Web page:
LOS ANGELES/DUSSELDORF (Reuters) - The volume of U.S. ocean cargo imports arranged by Deutsche Post’s DHL Group, United Parcel Service Inc, FedEx Corp and other freight forwarders fell sharply in February, sending a warning on global trade, a key barometer for the world economy.
Though just a sliver of the global delivery and logistics business, freight forwarding – the arranging of end-to-end transport of goods for importers and exporters – is seen as a proxy for international trade.
Towards the end of last year their clients binged on imports such as apparel, auto parts, chemicals and furniture to avoid U.S. President Donald Trump’s tariffs on Chinese goods.
In February, those customers pulled back. U.S. ocean imports fell 4.5 percent, the first drop in two years, according to S&P Global Market Intelligence’s trade data firm Panjiva.
Freight forwarders’ overall February decline was in near lockstep, down 4.4 percent, according to Panjiva data, published first by Reuters.
Customers - grappling with stockpiled goods and delays on a new round of planned tariff increases - eased off buying, exacerbating a normal slowdown due to Chinese New Year factory closures.
Switzerland’s Kuehne und Nagel, which is the largest ocean cargo freight forwarder, saw its U.S. import volume fall 9.3 percent in February. Volume for DHL, the second largest, was down 8.6 percent.
UPS volume dropped 16.3 percent and FedEx, which twice in three months has warned about cooling global trade, saw its volume fall 14.6 percent.
The companies mentioned declined to comment on Panjiva’s data.
Overall U.S. imports from China fell 9.9 percent in February, driving most of the monthly decline for freight forwarders.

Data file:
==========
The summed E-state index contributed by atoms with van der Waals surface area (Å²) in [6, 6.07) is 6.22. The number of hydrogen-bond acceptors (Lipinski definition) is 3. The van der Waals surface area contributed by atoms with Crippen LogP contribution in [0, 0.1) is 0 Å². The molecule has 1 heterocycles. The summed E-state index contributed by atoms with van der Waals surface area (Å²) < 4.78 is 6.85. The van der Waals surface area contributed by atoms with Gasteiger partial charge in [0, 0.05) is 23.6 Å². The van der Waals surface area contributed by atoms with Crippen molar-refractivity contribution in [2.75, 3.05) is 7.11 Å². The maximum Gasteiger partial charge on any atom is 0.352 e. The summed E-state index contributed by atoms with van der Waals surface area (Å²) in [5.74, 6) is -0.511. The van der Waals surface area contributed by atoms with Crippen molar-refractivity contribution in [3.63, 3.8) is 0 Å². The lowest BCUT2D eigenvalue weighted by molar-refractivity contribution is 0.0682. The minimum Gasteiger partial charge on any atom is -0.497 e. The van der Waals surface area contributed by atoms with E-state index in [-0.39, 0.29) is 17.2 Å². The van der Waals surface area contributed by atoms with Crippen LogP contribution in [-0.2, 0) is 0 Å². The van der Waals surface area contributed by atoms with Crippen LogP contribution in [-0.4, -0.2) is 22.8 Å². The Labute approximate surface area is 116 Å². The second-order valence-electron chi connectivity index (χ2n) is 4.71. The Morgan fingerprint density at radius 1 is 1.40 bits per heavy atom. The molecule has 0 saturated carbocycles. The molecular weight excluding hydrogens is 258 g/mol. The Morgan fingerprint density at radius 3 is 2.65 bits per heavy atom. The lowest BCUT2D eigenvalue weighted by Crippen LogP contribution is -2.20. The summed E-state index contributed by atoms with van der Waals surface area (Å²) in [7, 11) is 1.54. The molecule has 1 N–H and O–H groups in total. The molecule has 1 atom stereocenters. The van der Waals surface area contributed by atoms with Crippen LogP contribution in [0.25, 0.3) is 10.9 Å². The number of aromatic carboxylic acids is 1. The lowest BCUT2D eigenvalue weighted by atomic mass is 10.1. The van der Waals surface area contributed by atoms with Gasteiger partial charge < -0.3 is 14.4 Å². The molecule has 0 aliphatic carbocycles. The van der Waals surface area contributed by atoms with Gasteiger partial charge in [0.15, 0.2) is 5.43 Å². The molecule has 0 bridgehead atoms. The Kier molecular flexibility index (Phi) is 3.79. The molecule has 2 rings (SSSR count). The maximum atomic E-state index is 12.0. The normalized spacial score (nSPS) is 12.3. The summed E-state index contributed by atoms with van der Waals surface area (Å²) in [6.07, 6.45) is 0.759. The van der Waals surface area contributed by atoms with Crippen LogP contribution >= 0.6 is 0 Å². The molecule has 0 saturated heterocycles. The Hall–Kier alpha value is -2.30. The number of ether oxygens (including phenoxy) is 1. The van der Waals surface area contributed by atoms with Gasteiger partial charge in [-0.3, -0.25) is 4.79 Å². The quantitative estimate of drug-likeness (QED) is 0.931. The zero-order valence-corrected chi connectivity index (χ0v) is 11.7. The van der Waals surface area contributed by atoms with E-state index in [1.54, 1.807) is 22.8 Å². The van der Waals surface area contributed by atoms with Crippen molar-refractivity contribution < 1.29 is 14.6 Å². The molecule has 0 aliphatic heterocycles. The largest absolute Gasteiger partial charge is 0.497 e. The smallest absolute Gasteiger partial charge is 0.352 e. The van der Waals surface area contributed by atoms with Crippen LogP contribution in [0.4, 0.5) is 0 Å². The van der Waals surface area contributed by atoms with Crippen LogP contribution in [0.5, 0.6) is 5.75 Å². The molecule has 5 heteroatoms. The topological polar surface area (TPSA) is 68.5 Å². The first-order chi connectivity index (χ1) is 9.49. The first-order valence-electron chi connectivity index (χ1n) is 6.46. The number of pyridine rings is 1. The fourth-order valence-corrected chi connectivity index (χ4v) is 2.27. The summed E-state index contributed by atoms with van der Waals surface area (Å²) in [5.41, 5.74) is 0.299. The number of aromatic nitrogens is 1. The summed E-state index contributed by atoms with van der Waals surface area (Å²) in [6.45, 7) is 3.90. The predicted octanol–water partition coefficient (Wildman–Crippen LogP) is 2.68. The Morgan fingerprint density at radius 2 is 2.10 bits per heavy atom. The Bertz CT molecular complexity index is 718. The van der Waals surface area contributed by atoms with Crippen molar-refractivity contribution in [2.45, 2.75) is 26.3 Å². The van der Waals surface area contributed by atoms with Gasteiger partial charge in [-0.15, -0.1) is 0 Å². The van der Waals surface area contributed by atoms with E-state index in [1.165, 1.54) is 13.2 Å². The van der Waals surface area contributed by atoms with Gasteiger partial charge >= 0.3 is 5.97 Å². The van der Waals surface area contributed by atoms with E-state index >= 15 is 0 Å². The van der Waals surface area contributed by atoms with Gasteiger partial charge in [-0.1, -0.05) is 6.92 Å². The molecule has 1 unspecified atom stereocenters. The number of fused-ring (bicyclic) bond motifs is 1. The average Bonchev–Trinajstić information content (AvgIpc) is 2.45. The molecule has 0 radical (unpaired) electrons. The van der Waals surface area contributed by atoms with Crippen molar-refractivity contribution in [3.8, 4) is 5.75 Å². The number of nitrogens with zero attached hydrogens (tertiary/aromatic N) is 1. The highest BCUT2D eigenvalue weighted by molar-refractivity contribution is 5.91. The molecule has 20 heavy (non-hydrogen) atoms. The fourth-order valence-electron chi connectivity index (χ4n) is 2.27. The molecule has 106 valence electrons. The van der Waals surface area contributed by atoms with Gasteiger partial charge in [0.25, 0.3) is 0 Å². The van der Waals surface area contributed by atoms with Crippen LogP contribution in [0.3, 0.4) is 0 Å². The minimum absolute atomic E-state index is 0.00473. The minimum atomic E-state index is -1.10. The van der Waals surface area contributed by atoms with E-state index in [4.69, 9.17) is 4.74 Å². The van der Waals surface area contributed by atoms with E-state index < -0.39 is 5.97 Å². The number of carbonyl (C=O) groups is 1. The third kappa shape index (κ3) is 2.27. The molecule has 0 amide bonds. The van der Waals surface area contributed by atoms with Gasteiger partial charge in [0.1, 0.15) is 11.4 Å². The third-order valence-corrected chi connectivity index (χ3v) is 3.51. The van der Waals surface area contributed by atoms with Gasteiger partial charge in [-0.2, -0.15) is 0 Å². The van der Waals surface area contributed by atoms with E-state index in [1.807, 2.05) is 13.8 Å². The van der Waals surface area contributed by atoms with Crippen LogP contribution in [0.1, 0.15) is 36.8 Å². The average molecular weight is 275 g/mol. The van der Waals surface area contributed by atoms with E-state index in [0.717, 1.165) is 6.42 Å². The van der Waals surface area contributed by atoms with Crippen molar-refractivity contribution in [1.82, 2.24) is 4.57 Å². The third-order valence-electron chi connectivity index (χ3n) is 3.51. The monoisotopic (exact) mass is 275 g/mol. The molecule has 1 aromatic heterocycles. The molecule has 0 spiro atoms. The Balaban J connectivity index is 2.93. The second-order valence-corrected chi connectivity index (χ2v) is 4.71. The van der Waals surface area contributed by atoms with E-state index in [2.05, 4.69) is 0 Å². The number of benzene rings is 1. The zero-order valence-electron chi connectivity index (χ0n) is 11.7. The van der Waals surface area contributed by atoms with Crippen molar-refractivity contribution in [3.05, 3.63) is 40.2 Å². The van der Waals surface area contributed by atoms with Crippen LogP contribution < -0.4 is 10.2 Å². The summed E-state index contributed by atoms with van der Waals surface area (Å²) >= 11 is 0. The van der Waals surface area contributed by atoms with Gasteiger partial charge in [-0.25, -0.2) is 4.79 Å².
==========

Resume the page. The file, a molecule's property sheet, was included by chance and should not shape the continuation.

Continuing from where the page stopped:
Some experts said the retreat was the inevitable outcome of a bitter trade war between the world’s biggest economic powerhouses.
“I’m not seeing these declines as anything alarming yet,” said Stifel analyst David Ross, who is awaiting March results, due later this month.
But Panjiva research analyst Chris Rogers said data suggests that a widespread and accelerating trade slowdown is under way, with Europe, South Korea and Japan contributing.
The 4.6 percent fall in European imports in February, including car parts and furniture, could point to a “softer consumer spending picture than many expect,” Rogers said.
DHL’s Global Trade Barometer, which tracks three-quarters of all ocean and air freight, last week forecast that growth would continue to lose momentum. Among other things, U.S. imports of consumer fashion goods and industrial raw materials are expected to contract slightly for the next three months, DHL said in a statement.
“The outlook for the rest of 2019 doesn’t look great,” said supply chain consultant John Haber, who thinks tariff-related stockpiling masked softening U.S. demand.
Reporting by Lisa Baertlein in Los Angeles and Matthias Inverardi in Dusseldorf; Editing by Phil Berlowitz